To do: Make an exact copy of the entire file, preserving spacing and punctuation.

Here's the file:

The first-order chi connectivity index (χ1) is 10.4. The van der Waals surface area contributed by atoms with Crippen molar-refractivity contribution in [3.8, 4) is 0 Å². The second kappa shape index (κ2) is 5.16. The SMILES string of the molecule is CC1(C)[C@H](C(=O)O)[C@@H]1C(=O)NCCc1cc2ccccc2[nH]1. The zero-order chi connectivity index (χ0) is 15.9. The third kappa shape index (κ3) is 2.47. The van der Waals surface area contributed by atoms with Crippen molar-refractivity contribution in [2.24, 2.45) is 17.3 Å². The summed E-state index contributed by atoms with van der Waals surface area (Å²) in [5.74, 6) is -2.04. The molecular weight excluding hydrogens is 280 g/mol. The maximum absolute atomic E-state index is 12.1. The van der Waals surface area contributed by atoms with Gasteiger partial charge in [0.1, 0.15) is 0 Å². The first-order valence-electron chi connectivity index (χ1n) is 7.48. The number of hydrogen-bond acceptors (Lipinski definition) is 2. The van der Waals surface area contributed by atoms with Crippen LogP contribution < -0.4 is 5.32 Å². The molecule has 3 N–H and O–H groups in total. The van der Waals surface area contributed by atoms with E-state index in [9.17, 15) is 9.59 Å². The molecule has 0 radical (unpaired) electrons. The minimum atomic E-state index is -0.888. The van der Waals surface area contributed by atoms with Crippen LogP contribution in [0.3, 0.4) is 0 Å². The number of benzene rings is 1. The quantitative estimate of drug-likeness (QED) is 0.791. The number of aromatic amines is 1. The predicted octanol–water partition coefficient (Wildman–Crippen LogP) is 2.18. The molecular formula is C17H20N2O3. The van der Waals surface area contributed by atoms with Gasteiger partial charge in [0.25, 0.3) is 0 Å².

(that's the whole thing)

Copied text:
The first-order chi connectivity index (χ1) is 10.4. The van der Waals surface area contributed by atoms with Crippen molar-refractivity contribution in [3.8, 4) is 0 Å². The second kappa shape index (κ2) is 5.16. The SMILES string of the molecule is CC1(C)[C@H](C(=O)O)[C@@H]1C(=O)NCCc1cc2ccccc2[nH]1. The zero-order chi connectivity index (χ0) is 15.9. The third kappa shape index (κ3) is 2.47. The van der Waals surface area contributed by atoms with Crippen molar-refractivity contribution in [2.24, 2.45) is 17.3 Å². The summed E-state index contributed by atoms with van der Waals surface area (Å²) in [5.74, 6) is -2.04. The molecular weight excluding hydrogens is 280 g/mol. The maximum absolute atomic E-state index is 12.1. The van der Waals surface area contributed by atoms with Gasteiger partial charge in [0.1, 0.15) is 0 Å². The first-order valence-electron chi connectivity index (χ1n) is 7.48. The number of hydrogen-bond acceptors (Lipinski definition) is 2. The van der Waals surface area contributed by atoms with Crippen LogP contribution < -0.4 is 5.32 Å². The molecule has 3 N–H and O–H groups in total. The van der Waals surface area contributed by atoms with E-state index in [9.17, 15) is 9.59 Å². The molecule has 0 radical (unpaired) electrons. The minimum atomic E-state index is -0.888. The van der Waals surface area contributed by atoms with Crippen LogP contribution in [0.3, 0.4) is 0 Å². The number of benzene rings is 1. The quantitative estimate of drug-likeness (QED) is 0.791. The number of aromatic amines is 1. The predicted octanol–water partition coefficient (Wildman–Crippen LogP) is 2.18. The molecular formula is C17H20N2O3. The van der Waals surface area contributed by atoms with Gasteiger partial charge in [0.25, 0.3) is 0 Å².